In the early days of the Curiosity mission on Mars, scientists were excited by what they found in what was once a mud-flat they called Yellowknife Bay. After months of drilling and testing, the mission team concluded that the site once had the roughly neutral water, an array of chemicals that could support metabolism and the organic carbon compounds needed for life. So Yellowknife Bay and the surrounding Gale Crater were deemed to have once been “habitable.”
The finding of organic carbon was a major step forward because it is essential as a building block for the emergence of life as we know it. The readings were clear that the organic carbon was present, but it has taken a decade to produce the first measurement of how much of the precious organic carbon was present.
The results, published late last month in the Proceedings of the National Academy of Sciences, show higher organic carbon levels than in some “low-life” environments on Earth. But those levels are still quite reduced and point to an unwelcoming Mars even in an area declared to be habitable billions of years ago when Mars was wetter and warmer.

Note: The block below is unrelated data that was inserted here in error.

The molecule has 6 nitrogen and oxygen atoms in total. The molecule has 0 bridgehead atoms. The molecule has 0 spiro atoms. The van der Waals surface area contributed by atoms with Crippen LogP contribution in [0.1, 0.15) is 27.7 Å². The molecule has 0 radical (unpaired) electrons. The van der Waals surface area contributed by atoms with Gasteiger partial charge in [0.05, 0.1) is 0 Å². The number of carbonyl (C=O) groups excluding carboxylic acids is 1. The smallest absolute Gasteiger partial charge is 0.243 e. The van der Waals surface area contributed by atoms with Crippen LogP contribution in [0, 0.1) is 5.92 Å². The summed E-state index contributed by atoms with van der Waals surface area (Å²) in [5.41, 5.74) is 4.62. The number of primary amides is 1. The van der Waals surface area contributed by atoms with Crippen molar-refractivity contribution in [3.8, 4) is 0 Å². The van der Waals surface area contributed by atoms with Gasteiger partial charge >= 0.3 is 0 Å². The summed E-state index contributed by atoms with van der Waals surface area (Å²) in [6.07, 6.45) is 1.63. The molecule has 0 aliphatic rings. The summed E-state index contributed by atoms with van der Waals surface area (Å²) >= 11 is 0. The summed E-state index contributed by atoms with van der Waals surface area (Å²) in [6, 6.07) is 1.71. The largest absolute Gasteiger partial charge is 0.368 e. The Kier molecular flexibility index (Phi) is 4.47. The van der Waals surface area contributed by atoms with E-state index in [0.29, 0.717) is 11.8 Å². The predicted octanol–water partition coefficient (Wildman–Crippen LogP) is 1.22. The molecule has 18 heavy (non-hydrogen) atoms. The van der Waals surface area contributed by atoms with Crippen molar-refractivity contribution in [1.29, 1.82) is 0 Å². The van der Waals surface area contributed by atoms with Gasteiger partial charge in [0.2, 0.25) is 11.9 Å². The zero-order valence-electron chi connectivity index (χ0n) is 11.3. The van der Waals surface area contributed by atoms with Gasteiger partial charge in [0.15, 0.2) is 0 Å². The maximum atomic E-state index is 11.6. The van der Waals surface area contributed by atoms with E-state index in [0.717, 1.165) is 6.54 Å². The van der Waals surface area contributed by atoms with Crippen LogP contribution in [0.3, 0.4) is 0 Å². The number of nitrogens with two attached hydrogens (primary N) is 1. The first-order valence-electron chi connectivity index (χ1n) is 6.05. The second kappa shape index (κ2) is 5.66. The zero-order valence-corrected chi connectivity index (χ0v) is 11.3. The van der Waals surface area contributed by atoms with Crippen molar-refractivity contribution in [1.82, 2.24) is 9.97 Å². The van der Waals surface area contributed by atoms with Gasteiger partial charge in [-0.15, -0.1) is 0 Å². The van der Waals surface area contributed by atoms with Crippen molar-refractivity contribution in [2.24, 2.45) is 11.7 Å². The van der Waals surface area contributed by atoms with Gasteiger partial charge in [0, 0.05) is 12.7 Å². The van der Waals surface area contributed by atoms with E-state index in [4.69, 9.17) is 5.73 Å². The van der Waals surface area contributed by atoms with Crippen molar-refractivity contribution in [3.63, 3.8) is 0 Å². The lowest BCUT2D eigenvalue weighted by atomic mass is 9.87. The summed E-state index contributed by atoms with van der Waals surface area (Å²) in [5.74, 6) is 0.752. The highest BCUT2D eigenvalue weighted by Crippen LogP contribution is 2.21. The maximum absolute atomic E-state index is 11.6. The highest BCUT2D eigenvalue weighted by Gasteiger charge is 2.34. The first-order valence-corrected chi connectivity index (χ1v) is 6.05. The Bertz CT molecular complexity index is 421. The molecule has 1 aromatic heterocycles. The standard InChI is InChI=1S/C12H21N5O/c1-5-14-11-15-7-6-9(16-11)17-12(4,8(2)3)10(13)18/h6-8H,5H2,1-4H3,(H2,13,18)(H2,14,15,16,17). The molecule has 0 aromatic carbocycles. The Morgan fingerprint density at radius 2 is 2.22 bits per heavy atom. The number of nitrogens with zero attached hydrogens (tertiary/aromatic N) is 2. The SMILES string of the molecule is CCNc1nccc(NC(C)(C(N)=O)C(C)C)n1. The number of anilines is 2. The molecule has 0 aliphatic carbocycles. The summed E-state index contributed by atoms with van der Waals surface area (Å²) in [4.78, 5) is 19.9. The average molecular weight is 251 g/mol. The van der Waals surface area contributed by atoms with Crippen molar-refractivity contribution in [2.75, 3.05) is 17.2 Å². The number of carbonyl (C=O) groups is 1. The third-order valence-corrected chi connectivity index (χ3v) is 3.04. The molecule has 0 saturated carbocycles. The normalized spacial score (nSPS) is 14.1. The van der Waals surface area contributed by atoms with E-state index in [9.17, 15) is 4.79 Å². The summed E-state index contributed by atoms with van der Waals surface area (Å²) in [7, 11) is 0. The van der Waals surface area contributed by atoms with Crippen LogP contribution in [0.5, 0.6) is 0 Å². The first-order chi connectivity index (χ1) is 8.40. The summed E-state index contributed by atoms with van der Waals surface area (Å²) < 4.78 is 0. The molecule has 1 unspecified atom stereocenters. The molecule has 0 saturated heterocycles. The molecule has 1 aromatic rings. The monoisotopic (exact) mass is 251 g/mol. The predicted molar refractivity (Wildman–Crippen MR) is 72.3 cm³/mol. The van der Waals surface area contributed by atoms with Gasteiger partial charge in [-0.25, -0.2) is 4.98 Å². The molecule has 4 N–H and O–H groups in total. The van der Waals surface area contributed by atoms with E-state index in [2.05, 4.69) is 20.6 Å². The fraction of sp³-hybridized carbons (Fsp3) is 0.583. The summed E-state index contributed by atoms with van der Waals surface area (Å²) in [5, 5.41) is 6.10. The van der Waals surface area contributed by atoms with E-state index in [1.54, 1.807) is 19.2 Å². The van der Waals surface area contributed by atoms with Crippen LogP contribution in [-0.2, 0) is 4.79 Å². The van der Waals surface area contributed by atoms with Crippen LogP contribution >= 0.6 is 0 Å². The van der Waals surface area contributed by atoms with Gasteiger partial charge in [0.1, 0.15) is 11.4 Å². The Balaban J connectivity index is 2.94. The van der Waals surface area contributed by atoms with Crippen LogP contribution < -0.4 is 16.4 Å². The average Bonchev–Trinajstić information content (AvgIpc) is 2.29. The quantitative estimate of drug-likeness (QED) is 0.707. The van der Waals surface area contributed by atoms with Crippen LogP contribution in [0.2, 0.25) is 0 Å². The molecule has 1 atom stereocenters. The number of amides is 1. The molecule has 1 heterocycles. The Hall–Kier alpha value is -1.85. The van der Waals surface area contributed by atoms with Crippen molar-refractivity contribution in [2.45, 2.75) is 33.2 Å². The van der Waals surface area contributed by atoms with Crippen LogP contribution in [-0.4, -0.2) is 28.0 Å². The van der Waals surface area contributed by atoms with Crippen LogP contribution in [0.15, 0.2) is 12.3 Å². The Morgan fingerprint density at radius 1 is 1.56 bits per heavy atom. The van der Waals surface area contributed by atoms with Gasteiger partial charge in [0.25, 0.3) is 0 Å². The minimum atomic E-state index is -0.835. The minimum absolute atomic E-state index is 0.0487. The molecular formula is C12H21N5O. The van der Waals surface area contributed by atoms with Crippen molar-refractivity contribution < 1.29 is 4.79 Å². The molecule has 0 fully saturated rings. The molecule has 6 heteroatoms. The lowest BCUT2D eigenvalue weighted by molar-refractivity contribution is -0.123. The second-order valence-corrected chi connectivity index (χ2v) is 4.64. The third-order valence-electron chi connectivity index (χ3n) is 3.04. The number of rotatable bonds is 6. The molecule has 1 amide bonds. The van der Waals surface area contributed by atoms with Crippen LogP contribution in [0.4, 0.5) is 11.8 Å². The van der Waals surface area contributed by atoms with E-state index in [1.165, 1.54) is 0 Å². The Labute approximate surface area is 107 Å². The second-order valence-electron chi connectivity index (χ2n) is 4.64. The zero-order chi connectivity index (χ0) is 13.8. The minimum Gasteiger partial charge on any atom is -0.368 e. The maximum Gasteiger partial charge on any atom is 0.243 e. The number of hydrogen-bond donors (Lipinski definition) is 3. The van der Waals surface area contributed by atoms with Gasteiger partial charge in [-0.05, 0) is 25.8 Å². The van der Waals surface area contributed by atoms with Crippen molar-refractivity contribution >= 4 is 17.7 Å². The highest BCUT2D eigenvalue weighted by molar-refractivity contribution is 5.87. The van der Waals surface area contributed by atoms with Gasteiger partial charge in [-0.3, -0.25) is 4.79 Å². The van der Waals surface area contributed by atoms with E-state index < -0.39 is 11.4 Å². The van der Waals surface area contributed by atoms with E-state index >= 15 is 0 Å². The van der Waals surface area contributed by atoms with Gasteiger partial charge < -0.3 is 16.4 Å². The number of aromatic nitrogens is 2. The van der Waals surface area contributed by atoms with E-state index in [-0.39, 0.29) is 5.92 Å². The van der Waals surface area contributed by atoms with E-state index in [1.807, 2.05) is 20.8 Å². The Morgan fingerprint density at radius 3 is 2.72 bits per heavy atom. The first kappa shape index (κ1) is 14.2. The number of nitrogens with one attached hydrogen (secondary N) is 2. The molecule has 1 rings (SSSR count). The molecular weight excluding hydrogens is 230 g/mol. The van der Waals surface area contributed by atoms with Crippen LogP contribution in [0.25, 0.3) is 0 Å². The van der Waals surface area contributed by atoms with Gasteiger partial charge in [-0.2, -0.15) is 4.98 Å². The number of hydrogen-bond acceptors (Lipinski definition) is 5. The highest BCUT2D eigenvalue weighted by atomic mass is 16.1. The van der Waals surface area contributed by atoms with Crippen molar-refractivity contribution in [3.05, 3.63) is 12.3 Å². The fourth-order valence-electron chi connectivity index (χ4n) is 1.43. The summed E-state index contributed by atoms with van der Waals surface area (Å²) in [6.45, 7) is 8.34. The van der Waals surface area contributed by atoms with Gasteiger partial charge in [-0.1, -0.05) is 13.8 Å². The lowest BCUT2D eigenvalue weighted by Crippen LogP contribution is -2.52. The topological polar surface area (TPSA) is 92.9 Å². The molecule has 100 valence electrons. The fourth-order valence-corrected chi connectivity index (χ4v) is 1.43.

“Total organic carbon is one of several measurements that help us understand how much material is available as feedstock for prebiotic chemistry and potentially biology,” said Jennifer Stern of NASA’s Goddard Space Flight Center.
“We found at least 200 to 273 parts per million of organic carbon. This is comparable to or even more than the amount found in rocks in very low-life places on Earth, such as parts of the Atacama Desert in South America, and more than has been detected in Mars meteorites.”
The Atacama is one of the driest places on Earth, but it does support some life — bacteria under the surface of the desert and even some desert flowers in areas that experience fog. Not surprisingly, NASA and other scientists often use the Atacama when they study conditions on ancient Mars.
This carbon data has been a long time coming.